When Israeli former fighter pilot, fighter ace, businessman, and private astronaut Eytan Stibbe flies to space aboard SpaceX Axiom Space-1 in January 2022, he will bring along a 1900-year-old Jewish coin.
Eli Eskosido, Director of the Israel Antiquities Authority, presented the second Israeli in space, Eytan Stibbe with the coin, from the second Jewish revolt against the Romans—the Bar Kokhva Revolt. The coin bears the name of Shimon Bar Kokhva, leader of the rebellion and president of the free state of Judea that lasted three years before it was quashed by three Roman legions (for the record, it took only one legion to quash the mutiny in Britannia).
Both sides of the coin bear Jewish symbols typical of the Second Temple period: a palm tree with the inscription “Shimon” on one side; and a vine leaf with the inscription “Year Two of the liberty of Israel” on the other.
The coin, from Year Two of the revolt, was recently uncovered in the Cave of Horror, in a challenging Judaean desert survey and excavations project carried out by the IAA, along with Israeli youth and volunteers. The state-sponsored project covered about half of the Judaean Desert caves in search of ancient remains, in collaboration with the Staff Officer for Archaeology at the IDF Civil Administration of Judea and Samaria, and funded by the Ministry of Jerusalem and Heritage.
“The coins of the Bar Kokhva Revolt were minted by the rebels between 132 and 136 CE,” said Dr. Gabriela Bijovsky, a coin specialist at the IAA. “It seems that the reason for the revolt was Hadrian’s decree announcing Aelia Capitolina, previously Jerusalem, a Roman colony. Interestingly, the rebels used existing Roman coins and re-struck them with their own themes and messages. Such an act was an outrageous affront to the Roman rulers. These coins had, first and foremost, a symbolic meaning, as Jewish propaganda, as they could be uses for commerce only among members of the rebellion.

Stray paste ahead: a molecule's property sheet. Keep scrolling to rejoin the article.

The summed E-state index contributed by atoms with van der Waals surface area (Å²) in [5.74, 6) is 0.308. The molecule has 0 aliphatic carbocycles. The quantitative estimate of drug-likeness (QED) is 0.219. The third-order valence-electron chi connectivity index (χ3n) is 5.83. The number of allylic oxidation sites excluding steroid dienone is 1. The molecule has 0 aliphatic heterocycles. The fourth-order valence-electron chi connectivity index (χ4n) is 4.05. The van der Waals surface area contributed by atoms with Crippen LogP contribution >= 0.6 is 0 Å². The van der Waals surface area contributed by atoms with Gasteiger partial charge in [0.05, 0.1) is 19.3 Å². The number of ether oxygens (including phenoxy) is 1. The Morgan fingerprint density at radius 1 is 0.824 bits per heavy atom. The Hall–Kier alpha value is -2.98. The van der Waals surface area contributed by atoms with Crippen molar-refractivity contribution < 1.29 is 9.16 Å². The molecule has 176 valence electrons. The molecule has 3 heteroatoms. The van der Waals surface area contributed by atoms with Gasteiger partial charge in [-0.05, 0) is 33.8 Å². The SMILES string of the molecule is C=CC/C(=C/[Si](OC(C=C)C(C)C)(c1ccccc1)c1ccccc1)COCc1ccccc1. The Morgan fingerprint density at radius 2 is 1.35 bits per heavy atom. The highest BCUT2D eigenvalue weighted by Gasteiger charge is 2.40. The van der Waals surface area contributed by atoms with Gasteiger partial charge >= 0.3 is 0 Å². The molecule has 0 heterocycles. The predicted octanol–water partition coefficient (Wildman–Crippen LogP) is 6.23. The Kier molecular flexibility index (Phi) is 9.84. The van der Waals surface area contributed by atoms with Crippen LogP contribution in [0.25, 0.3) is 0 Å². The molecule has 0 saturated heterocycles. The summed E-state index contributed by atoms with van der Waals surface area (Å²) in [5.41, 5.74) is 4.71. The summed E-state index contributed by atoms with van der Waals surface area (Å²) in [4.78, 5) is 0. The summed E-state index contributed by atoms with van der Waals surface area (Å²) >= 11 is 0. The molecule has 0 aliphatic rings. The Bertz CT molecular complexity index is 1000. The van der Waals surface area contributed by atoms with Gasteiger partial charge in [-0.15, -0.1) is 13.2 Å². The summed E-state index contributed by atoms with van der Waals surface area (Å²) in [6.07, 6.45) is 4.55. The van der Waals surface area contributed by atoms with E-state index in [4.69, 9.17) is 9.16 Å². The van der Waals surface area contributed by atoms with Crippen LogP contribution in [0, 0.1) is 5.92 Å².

Stibbe visited the IAA Dead Sea Scrolls lab in Jerusalem, where he was shown 2000-year-old scroll fragments of the Book of Enoch, written in Aramaic. The script tells the story of Enoch, the great-grandfather of Noah, who ascended to the heavens and was accompanied by angels who showed him the sun, the moon, and the stars.
IAA researchers showed Stibbe a unique camera that was developed with NASA technology, which was modified for documenting the scrolls to improve their preservation. The Dead Sea Scrolls considered the most important find of the twentieth century, include the most ancient copies of the books of the Bible. The camera can photograph each scroll fragment in 12 different wavelengths, some invisible to the human eye. This technology provides precise imaging of each scroll fragment, allowing to monitor the scrolls’ state of preservation, down to the level of a pixel.
Stibbe told his hosts: “As part of ‘Rakia’ mission to the International Space Station, I will be taking with me a bag filled with items that have a special meaning to me. It was clear to me that one of these items would be a symbol of Jewish history. I saw the coin, minted with the palm tree and vine leaf, that for me represent the connection to the land, the love of the country, and the desire of the population of Israel in those years for independence. The palm tree particularly touched me, as it is the symbol of the Agricultural Research Organization, at Volcani Center, where my father spent his life researching the country’s soil. The ‘Rakia’ mission, which focuses on innovation, advancement of technology, science, education, art, and culture, provides me with the unique opportunity to take a 1900-year-old coin that represents the history of the Jewish people, to space.”